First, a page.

In recognition of Providence Health Care’s commitment to environmental stewardship and greening internal health care practices we’ve received this year’s Green Health Care Award for ‘Energy – Canada Wide’ in the Academic peer group from the Canadian Coalition for Green Health Care.
These awards are based on the Green Hospital Scorecard data from 2021, which is a comprehensive health care benchmarking tool that measures energy and water conservation, waste management and recycling, corporate commitment and pollution prevention. Participating hospitals report on their environmental and sustainability initiatives through an online questionnaire and the resulting Scorecard summarizes their environmental performance relative to their peers.
What work led to this win?
Towards the end of 2019 a Heat Recovery Chiller system (similar to the technology we told you about earlier this year) was installed at St. Paul’s Hospital—an innovative system that extracts waste heat that would otherwise be lost to atmosphere, and uses it to heat the building and produce domestic hot water.
The Facilities team also installed a booster pump with a variable frequency drive (VFD) system (aka a system that helps save on energy and maintenance costs for water pumps by allowing the water to adjust its speed and flow to match the water flow needs of the building without damaging the motor or using extra electricity).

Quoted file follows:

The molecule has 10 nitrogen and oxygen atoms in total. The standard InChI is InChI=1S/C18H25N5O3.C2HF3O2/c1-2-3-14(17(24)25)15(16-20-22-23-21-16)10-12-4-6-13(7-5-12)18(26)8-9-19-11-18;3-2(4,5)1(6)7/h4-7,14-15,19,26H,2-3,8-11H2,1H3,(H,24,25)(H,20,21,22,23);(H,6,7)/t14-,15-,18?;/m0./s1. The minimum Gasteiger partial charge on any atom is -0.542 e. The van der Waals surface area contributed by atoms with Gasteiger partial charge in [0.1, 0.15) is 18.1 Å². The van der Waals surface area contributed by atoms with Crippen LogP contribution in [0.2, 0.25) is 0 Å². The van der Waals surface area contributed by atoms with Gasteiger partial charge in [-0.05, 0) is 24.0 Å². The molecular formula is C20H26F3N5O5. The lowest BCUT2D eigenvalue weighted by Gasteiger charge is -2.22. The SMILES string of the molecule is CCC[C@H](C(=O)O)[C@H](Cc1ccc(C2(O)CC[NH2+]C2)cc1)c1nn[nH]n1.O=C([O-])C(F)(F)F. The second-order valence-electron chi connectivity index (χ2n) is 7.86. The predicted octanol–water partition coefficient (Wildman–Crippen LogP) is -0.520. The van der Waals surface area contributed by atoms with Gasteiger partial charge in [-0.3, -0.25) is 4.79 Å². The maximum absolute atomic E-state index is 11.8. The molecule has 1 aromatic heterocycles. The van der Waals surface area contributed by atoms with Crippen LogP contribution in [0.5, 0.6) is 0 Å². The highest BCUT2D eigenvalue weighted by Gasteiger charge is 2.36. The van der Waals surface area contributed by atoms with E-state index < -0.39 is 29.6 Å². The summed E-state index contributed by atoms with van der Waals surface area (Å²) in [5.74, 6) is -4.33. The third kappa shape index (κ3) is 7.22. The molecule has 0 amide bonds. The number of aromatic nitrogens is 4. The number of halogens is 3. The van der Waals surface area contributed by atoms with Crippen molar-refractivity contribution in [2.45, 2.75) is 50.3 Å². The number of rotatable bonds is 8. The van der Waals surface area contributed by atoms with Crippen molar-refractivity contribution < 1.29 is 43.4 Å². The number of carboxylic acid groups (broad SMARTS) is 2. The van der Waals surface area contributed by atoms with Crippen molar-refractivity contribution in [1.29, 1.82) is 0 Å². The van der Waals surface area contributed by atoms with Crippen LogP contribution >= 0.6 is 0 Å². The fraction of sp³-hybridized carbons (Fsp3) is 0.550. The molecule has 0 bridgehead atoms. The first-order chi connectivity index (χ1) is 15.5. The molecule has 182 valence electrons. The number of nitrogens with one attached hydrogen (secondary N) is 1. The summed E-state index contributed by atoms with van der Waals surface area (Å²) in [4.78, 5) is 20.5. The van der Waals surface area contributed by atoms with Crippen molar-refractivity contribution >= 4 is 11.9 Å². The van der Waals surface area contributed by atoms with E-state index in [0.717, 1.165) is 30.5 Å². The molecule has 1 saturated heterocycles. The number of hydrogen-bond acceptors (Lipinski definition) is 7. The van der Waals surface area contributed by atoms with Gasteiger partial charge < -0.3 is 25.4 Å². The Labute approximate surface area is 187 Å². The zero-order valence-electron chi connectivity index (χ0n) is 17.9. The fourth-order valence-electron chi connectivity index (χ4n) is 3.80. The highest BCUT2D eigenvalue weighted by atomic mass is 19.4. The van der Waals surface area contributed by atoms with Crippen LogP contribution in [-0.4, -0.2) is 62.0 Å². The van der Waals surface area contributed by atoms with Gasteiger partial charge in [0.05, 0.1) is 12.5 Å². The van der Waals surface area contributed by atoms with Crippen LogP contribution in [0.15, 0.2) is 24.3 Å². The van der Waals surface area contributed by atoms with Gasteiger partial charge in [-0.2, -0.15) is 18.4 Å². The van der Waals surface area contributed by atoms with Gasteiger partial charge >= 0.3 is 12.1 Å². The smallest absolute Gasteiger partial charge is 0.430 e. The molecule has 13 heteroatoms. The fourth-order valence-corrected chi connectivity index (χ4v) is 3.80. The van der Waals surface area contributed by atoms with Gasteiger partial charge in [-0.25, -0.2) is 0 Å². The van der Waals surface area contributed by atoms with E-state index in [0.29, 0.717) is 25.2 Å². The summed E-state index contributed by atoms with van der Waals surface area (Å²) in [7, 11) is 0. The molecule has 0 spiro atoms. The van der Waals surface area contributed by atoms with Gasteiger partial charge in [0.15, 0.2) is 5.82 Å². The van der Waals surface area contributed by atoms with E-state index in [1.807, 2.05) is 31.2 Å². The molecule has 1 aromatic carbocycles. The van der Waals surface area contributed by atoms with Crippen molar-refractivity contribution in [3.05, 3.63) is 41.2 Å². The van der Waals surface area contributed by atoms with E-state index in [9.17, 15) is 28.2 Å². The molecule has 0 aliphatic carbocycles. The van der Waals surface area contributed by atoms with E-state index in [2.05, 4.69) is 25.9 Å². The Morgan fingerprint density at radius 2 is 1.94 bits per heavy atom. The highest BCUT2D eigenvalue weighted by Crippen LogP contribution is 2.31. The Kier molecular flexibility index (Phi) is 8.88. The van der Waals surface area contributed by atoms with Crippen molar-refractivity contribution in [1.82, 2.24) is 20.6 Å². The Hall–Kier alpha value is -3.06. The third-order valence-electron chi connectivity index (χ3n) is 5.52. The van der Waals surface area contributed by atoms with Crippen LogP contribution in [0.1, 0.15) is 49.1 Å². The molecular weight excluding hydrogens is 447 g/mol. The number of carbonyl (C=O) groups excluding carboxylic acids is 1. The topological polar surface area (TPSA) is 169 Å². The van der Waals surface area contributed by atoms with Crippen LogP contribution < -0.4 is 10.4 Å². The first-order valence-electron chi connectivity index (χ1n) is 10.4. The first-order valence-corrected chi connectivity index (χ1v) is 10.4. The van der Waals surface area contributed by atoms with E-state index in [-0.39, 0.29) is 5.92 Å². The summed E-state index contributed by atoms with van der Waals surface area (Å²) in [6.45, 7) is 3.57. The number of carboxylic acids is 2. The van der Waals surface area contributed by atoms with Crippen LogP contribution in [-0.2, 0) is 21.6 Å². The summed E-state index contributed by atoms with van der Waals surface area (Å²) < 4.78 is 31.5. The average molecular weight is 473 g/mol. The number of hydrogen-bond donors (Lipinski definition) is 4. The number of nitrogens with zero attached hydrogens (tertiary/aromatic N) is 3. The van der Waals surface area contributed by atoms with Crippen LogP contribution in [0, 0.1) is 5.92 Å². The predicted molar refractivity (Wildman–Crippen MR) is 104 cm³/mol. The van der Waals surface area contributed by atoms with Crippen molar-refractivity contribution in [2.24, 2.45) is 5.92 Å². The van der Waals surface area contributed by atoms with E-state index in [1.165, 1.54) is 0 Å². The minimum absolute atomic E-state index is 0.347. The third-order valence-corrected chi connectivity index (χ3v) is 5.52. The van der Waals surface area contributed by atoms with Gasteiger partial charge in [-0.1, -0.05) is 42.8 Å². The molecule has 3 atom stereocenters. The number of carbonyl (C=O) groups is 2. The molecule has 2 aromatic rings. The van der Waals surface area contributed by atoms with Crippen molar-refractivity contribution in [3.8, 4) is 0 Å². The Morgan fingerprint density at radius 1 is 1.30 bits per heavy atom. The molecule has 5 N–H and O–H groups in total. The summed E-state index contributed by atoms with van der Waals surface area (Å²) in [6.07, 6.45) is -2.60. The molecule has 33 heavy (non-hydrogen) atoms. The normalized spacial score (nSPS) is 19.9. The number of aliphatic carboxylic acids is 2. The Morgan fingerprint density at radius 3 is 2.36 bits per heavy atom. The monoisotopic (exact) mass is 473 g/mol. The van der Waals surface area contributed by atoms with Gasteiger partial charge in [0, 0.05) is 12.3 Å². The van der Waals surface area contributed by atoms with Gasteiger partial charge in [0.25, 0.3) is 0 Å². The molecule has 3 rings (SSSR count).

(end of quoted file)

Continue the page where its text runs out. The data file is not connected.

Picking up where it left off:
And the above two upgrades, when coupled with the transition of many lights at SPH to LED—a highly energy-efficient lighting technology—resulted in improved energy efficiency at SPH and the award recognition!
Why St. Paul’s Hospital?
Although in the coming years St. Paul’s Hospital will be relocated, Mehrdad Gharibnavaz, Energy Manager with the Facilities Management team shares:
“SPH is the biggest contributor to greenhouse gas (GHG) emissions of all the PHC sites, representing more than 70 per cent of PHC’s total GHG’s. So although the hospital will be relocated, it is very important that we still work now to implement GHG reduction projects at the current site.”
Mehrdad adds the team is being strategic in their efforts keeping in mind the timeline for the new hospital.
“We are focusing on projects that have a less than five year payback period. This means that with any of the improvements we invest in at SPH, we will see the investment paid off quickly (within five years) before the hospital is relocated. Moreover, since the building is very old (around 100 years!) many of the utility and piping systems are past their useful life and need to be replaced anyway, we take this opportunity to bring in new and more efficient technology which comply with the lower GHG reduction strategy.”
This was a collaborative effort
All three of the projects that led to this recognition were made possible through funding partnerships with FortisBC, BC Hydro and CleanBC.
When asked what this recognition means to him and the rest of the Facilities team, Mehrdad says:
“It really helps to demonstrate how effective a few smaller scale efficiency improvements can be when implemented at an older site like St. Paul’s Hospital.”
And there’s still more improvements on the way.
“We have several other projects in energy conservation, with quick payback timelines, being implemented now which will further reduce the GHG emissions at SPH.”
It’s exciting times for sustainability at PHC!
We’re in good company
BC was well represented across the categories of the Green Health Care Awards, with our colleagues across health organizations recognized as well. To learn more, read this story published by the GreenCare team.